Mixed bag: dietary and supplement interventions on patient outcomes

jim mcnamara

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Summary
Conclusions:
[quote]
Reduced salt intake, omega-3 LC-PUFA use, and folate supplementation could reduce risk for some cardiovascular outcomes in adults. Combined calcium plus vitamin D might increase risk for stroke.
[/quote]
This is a meta-analysis. It looks at data sets from other studies.


For cardiovascular diseases and stroke:
this paper shows that interventions to improve patient survival and outcomes through dietary changes and supplements displays modest gains and some losses. Data uncertainty was an important issue.

The takeaway is probably: dietary change won't hurt you, and may help. No guarantees. Some supplement regimes may hurt you.
Sounds like life in general. Not everything comes out great.
 

jrmichler

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I find it interesting that many people focus on some factor so minor that large meta analyses can barely tease out any effect at all, while the overall healthy lifestyle (diet, not smoking, exercise, weight, and moderate alcohol) is known to add ten years to one's life.

This source says that the healthy lifestyle adds 14 years life for women and 12 years for men: https://www.ahajournals.org/doi/full/10.1161/CIRCULATIONAHA.117.032047.

Other studies have shown that by the healthy lifestyle:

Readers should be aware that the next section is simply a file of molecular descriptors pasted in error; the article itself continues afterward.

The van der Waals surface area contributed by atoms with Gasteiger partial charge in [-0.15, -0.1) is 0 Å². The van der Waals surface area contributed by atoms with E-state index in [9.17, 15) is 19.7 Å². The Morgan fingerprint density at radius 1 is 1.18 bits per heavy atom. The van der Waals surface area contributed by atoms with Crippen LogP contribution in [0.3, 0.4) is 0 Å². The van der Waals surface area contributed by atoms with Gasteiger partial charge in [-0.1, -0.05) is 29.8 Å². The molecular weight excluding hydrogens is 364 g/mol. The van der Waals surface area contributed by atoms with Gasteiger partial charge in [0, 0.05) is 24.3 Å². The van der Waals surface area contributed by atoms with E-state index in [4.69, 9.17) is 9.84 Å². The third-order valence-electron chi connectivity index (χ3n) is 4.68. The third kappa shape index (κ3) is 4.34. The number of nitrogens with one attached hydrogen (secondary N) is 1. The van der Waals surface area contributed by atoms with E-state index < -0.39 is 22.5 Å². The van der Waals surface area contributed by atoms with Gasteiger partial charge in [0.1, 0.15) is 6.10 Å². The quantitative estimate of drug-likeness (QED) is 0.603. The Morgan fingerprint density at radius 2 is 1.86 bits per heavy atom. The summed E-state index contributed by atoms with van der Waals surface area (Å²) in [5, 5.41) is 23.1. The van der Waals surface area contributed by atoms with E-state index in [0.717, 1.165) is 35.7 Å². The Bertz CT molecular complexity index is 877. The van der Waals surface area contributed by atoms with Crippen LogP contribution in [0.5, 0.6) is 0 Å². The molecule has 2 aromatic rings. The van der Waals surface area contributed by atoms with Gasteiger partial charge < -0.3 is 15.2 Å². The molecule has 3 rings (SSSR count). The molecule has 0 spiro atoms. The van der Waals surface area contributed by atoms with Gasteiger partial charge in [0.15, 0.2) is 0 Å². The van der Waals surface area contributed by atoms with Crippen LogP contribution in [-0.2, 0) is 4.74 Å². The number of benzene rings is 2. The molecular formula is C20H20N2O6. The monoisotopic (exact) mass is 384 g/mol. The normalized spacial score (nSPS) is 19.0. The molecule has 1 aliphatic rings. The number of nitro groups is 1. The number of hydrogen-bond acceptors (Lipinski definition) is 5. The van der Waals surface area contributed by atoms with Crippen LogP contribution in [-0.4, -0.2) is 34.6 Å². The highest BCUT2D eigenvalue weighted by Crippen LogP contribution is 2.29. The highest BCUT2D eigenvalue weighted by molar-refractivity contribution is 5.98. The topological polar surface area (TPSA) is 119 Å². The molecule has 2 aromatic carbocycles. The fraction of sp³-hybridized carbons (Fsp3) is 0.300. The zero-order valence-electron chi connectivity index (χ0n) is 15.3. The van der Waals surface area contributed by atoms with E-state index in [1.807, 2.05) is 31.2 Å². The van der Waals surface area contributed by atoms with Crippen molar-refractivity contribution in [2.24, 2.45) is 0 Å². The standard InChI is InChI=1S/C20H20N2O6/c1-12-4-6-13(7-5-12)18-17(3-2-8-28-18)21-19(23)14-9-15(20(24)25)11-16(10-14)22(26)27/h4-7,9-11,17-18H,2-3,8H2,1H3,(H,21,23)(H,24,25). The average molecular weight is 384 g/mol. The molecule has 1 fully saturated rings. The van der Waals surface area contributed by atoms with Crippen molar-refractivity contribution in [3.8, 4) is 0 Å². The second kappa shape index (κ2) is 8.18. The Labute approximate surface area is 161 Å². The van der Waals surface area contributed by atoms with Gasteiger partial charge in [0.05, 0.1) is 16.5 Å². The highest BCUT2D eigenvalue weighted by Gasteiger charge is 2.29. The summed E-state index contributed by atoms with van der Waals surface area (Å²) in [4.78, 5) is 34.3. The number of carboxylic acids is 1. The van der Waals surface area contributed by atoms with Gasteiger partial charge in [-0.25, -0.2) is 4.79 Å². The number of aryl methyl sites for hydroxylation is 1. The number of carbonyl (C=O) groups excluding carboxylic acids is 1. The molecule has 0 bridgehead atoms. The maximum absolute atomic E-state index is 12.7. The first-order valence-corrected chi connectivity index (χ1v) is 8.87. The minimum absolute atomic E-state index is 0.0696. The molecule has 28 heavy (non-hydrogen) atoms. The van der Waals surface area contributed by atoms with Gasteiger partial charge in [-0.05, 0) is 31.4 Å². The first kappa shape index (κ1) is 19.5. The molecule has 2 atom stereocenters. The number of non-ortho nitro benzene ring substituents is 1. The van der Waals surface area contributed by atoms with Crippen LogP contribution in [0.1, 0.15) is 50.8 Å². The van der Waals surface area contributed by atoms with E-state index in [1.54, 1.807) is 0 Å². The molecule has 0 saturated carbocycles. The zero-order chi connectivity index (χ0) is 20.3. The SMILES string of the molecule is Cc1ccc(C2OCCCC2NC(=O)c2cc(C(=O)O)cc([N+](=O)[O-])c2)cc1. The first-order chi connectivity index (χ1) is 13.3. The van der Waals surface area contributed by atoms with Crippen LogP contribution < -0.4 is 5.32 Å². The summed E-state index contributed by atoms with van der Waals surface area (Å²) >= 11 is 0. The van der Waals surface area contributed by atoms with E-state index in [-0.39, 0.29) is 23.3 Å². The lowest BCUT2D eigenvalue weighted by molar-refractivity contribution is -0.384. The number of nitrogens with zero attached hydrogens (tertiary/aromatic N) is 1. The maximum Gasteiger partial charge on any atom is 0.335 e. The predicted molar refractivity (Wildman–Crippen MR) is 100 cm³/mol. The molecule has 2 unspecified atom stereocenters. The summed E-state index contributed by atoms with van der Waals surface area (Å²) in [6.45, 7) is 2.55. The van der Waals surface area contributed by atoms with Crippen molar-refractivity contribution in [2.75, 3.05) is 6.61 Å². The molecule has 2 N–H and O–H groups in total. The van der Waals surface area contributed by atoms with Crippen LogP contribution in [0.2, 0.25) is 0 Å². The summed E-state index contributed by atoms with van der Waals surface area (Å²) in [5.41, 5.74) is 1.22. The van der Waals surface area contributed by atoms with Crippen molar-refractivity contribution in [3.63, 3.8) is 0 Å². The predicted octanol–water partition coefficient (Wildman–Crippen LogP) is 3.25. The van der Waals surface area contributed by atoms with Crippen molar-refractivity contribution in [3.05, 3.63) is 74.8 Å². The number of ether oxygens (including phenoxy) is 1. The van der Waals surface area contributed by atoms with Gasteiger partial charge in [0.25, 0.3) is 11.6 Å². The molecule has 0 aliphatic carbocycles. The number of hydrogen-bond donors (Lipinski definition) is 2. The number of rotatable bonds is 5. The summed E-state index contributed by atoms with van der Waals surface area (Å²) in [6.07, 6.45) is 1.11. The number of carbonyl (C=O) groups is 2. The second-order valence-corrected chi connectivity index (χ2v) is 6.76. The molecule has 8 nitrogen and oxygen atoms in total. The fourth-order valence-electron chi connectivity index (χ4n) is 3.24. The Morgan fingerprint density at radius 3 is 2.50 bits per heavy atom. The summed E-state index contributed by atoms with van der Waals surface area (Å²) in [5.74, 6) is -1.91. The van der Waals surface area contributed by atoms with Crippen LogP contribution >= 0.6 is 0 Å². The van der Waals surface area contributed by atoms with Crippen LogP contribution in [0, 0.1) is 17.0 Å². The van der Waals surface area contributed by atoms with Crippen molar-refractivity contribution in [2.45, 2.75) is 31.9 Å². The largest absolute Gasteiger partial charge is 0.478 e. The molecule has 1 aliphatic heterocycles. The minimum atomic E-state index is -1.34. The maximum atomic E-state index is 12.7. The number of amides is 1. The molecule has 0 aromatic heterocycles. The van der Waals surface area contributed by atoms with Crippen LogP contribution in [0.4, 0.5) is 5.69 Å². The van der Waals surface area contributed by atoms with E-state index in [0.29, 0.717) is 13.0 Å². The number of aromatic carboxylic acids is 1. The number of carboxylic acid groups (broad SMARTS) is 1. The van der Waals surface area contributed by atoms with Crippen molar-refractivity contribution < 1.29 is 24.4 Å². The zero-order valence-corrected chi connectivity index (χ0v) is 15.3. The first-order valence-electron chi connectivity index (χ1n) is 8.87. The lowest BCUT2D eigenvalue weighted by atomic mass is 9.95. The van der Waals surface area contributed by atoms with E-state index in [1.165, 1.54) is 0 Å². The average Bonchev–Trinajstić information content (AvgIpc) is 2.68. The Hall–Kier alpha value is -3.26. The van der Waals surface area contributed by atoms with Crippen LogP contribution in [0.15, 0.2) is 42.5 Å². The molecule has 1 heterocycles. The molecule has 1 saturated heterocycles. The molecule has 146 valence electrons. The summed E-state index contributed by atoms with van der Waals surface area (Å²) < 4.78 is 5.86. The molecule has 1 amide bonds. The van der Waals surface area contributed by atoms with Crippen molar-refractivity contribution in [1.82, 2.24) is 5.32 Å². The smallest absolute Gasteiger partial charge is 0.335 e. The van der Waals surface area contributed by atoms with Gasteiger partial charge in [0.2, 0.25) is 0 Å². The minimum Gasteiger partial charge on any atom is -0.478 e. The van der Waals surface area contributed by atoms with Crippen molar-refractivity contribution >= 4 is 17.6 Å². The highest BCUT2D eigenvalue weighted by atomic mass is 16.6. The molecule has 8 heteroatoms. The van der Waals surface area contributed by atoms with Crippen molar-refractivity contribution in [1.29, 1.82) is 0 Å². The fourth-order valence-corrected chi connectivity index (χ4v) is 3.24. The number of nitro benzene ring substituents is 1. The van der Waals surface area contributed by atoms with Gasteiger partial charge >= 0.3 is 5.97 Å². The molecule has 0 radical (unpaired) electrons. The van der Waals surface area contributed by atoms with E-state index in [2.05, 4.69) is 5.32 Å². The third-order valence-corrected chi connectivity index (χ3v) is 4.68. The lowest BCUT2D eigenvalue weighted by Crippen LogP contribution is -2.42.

Strokes are 90% preventable.
Heart disease is 80% preventable.
Cancer is overall about 1/3 to (maybe) 1/2 preventable.
Dementia is at least 1/3 preventable.

But the news coverage is about some minor factor that maybe showed up in a small study....
 

jim mcnamara

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@jrmichler
Medical/Nutrition studies are among the worst studies because humans are terrible test subjects. Traditionally when you want to isolate an effect you change just one parameter in your study. Each human has his/own set of parameters. You cannot do the one variable kind of study. So to get around that mishagosh - If you have huge monetary resources - you design and monitor a random controlled trial or a large longitudinal study like the https://www.framinghamheartstudy.org/

It is so bad out there the NIH has a staff dedicated to RCT's so you as a researcher can winnow out the chaff.
Example:

Otherwise you work with what you can afford. Piecemeal small studies cobbled together into a meta-analysis.
So the quality of the data takes a hit. And the study is restricted to what is in somebody else's data set and methods. Note the data uncertainty factor. But that is not how the story gets out on news feeds, just as you noted.

Reporting, ugh.....
News media get paid for clicks - not quality science reporting. You have a reporter with a degree in journalism writing on newly discovered asteroids. Good luck. The result looks like Armageddon is just around the corner.
Example: https://www.express.co.uk/news/science/1150929/NASA-latest-news-Space-asteroid-close-earth-approach-science-orbit-atira-near

Note the headline. Pure yellow journalism. Or clickbait as it is called nowadays.
 

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